By Cass Grange, Senior Advisor Associate and Director of Business Development
During this Thanksgiving, talk to your family about your priceless wealth. No, I am not talking about the money or investments. I’m talking about the stories and the history and the childhood memories that define the core of who you are.
Every person’s life is interesting. As we get older the young people will be incredulous at the challenges we faced as children. Believe me, the 1970s might as well be the 1870s for my kids. They can’t relate to the idea of one family phone for seven people. And, you had to share it! And others could listen in! And pretend to be you! The horrors!
You are old enough to be interviewed. The process is easy because there is an App for that. NPR and StoryCorps started The Great Thanksgiving Listen in 2015. It is a national movement that empowers young people—and people of all ages—to create an oral history of the contemporary United States by recording an interview with an elder using the free StoryCorps App. You can find out more at the link below:
The Great Thanksgiving Listen has grown from an experimental challenge into a vital intergenerational movement. To date, thousands of high schools from all 50 states have participated and preserved more than 100,000 interviews, providing families with a priceless piece of personal history.
Be inspired by their example. I urge you to ask your teenage child or grandchild to download the app, so you can be interviewed. Or maybe so you can help interview all the older and wiser folks at the Thanksgiving table. Interviews become part of the StoryCorps Archive at the American Folklife Center at the Library of Congress.
What else can your family do with the stories? You can send them out to relatives who aren’t with you at the dinner to hear the talk in person. You can also transcribe them or write them into story form. You could even go a step further and add in old photographs or personal illustrations – like my family did.
My sister interviewed my dad, who is a natural storyteller, and wrote up some of his stories and memories of growing up in South Dakota. Then I painted the illustrations. The project took us a few months of talking to him, writing, brainstorming and editing. The final product is just ten short stories about his siblings, and school, and World War II. We are having it printed by a company that usually prints photo books for families. The cost was minimal, but the impact will be great. All of Dad’s kids, nieces and nephews, grandchildren and great grandchildren will get a copy for Christmas. He is inscribing each one with a personal message. This is a priceless gift, and an investment that will continue to grow in value for generations to come. I am so grateful my future grandchildren will get to hear his voice clearly in this paperback book. And, even I was surprised at some of the things we discovered in the process. For instance, I knew there were 11 people in his family when he was growing up, but I had no idea that they didn’t even have a bathtub until he was seven years old. Imagine that for a minute!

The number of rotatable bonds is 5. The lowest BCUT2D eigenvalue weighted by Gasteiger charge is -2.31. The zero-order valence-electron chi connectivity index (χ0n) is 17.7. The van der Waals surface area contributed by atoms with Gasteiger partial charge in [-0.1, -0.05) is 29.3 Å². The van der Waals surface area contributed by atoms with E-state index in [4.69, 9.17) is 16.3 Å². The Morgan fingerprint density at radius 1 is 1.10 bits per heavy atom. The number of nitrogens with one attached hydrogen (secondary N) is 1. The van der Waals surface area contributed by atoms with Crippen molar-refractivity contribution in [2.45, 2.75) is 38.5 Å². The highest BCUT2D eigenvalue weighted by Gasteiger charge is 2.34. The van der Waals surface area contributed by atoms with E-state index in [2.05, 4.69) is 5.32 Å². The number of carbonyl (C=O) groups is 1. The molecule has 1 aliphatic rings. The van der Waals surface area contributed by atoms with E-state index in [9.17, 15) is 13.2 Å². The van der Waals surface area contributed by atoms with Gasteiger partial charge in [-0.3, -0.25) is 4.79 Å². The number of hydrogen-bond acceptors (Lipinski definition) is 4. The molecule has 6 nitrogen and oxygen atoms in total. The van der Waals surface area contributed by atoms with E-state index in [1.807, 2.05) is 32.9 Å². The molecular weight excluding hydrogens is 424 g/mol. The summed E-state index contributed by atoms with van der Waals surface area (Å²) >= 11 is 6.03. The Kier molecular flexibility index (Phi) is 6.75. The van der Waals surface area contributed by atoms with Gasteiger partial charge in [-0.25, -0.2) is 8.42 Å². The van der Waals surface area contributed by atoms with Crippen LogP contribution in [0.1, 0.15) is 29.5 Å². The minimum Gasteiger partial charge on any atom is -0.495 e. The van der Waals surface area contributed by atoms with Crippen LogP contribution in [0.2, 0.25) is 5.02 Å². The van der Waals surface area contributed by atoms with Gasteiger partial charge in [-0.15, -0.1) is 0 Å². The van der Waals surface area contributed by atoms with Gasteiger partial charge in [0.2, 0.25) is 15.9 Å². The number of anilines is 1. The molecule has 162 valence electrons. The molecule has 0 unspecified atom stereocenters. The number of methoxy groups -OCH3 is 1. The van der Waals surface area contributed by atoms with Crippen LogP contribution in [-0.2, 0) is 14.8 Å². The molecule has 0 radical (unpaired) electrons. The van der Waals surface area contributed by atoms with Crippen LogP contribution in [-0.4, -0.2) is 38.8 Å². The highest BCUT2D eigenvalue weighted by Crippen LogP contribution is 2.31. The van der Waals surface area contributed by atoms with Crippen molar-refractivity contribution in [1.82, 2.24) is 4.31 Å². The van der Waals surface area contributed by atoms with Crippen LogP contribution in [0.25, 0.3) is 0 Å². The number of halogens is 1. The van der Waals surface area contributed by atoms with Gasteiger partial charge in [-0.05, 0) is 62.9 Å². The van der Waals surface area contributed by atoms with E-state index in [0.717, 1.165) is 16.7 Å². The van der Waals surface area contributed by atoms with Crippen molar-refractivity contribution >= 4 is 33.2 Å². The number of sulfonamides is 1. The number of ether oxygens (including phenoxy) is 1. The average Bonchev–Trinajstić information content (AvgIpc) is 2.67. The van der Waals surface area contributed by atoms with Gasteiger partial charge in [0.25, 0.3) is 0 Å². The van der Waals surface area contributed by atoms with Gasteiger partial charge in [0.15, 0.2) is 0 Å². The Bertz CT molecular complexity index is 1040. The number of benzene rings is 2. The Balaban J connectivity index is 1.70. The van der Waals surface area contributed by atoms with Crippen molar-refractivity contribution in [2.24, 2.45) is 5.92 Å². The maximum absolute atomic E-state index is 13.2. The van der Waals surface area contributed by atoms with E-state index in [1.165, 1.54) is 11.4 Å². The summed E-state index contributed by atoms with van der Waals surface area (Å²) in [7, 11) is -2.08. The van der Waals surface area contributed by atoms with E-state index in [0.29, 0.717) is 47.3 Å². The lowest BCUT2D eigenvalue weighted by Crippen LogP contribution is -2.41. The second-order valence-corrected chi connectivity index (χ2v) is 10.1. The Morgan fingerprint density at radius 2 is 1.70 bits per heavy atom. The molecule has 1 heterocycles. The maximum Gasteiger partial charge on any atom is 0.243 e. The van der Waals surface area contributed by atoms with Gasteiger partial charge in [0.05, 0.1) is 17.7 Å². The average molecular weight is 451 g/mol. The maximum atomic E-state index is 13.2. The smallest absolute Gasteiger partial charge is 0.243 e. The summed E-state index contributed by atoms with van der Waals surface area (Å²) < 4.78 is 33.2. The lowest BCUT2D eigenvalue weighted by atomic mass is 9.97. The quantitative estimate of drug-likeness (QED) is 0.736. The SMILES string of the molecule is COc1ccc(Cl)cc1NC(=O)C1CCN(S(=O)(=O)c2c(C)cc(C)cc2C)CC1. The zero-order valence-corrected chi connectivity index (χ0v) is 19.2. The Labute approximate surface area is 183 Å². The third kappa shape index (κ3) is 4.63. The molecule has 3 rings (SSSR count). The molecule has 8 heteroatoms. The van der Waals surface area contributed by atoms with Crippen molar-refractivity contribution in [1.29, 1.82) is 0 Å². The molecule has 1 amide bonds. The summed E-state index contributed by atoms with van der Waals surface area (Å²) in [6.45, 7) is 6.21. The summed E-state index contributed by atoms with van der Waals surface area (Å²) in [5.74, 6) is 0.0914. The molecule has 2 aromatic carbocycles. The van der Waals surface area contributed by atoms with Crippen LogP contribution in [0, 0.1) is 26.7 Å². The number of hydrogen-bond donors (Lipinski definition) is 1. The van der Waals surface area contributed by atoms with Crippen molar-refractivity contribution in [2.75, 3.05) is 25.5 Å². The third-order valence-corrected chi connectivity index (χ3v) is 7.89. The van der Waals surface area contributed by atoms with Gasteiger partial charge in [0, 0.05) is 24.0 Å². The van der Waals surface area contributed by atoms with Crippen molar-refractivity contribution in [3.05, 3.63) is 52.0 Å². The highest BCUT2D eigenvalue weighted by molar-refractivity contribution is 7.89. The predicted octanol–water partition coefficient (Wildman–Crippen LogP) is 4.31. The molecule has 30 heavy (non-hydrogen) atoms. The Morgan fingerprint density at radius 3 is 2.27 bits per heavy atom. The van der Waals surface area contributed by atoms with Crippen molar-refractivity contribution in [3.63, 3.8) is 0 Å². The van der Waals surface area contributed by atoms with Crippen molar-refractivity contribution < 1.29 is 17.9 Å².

This whole positive experience has inspired me. I am now going to write my own short memoir of childhood and illustrate it for my kids. They will be shocked to learn we never used seatbelts and think it funny that I, as the youngest, always had to sit on the hump of the backseat on the floor in an unairconditioned Dodge Polaris station wagon.
New studies are showing that one of the ways we build resilience in children and grandchildren is by sharing our own family’s stories of struggle and resilience. As the kids say: #thestruggleisreal! Tell your story. Download the app or get the kids to do it for you. Then make them do all the dishes after the Thanksgiving dinner so they too have some stories about real struggle to share with their kids in their later years.
Then you can relax, secure in the knowledge that you’ve made a purposeful long-term investment in your family’s wealth that will probably yield increasing dividends for a long, long time to come.